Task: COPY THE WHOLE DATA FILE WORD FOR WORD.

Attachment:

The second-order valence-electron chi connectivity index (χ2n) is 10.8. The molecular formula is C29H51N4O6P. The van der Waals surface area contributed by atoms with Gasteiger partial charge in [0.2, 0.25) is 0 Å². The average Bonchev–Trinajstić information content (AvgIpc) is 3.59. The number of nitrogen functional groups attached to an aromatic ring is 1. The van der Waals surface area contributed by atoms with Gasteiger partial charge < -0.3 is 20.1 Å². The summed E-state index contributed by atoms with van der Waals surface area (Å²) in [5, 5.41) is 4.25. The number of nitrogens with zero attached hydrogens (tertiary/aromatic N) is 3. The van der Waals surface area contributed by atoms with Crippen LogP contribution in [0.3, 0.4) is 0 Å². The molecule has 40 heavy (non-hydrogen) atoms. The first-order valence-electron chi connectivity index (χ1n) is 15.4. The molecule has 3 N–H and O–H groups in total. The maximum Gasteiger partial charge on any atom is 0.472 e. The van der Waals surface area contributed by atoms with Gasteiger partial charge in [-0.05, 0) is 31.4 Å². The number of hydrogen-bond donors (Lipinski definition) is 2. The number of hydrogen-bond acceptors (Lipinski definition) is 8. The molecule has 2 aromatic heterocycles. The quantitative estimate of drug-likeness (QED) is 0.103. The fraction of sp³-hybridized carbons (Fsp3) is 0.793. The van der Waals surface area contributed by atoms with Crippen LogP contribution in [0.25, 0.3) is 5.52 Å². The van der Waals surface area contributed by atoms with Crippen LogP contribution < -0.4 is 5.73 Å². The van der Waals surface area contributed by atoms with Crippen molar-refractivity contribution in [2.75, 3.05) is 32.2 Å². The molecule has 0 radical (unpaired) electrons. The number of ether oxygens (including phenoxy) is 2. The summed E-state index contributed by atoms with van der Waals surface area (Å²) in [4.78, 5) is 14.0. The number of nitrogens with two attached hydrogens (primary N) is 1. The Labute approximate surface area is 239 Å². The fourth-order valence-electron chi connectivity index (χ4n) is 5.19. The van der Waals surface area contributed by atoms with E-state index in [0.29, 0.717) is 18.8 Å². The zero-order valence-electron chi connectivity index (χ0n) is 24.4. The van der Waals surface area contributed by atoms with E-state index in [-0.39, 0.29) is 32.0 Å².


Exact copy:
The second-order valence-electron chi connectivity index (χ2n) is 10.8. The molecular formula is C29H51N4O6P. The van der Waals surface area contributed by atoms with Gasteiger partial charge in [0.2, 0.25) is 0 Å². The average Bonchev–Trinajstić information content (AvgIpc) is 3.59. The number of nitrogen functional groups attached to an aromatic ring is 1. The van der Waals surface area contributed by atoms with Gasteiger partial charge < -0.3 is 20.1 Å². The summed E-state index contributed by atoms with van der Waals surface area (Å²) in [5, 5.41) is 4.25. The number of nitrogens with zero attached hydrogens (tertiary/aromatic N) is 3. The van der Waals surface area contributed by atoms with Crippen LogP contribution in [0.3, 0.4) is 0 Å². The molecule has 40 heavy (non-hydrogen) atoms. The first-order valence-electron chi connectivity index (χ1n) is 15.4. The molecule has 3 N–H and O–H groups in total. The maximum Gasteiger partial charge on any atom is 0.472 e. The van der Waals surface area contributed by atoms with Gasteiger partial charge in [-0.05, 0) is 31.4 Å². The number of hydrogen-bond donors (Lipinski definition) is 2. The number of hydrogen-bond acceptors (Lipinski definition) is 8. The molecule has 2 aromatic heterocycles. The quantitative estimate of drug-likeness (QED) is 0.103. The fraction of sp³-hybridized carbons (Fsp3) is 0.793. The van der Waals surface area contributed by atoms with Crippen LogP contribution in [0.25, 0.3) is 5.52 Å². The van der Waals surface area contributed by atoms with Crippen LogP contribution < -0.4 is 5.73 Å². The van der Waals surface area contributed by atoms with Crippen molar-refractivity contribution in [2.75, 3.05) is 32.2 Å². The molecule has 0 radical (unpaired) electrons. The number of ether oxygens (including phenoxy) is 2. The summed E-state index contributed by atoms with van der Waals surface area (Å²) in [4.78, 5) is 14.0. The number of nitrogens with two attached hydrogens (primary N) is 1. The Labute approximate surface area is 239 Å². The fourth-order valence-electron chi connectivity index (χ4n) is 5.19. The van der Waals surface area contributed by atoms with E-state index in [0.29, 0.717) is 18.8 Å². The zero-order valence-electron chi connectivity index (χ0n) is 24.4. The van der Waals surface area contributed by atoms with E-state index in [-0.39, 0.29) is 32.0 Å².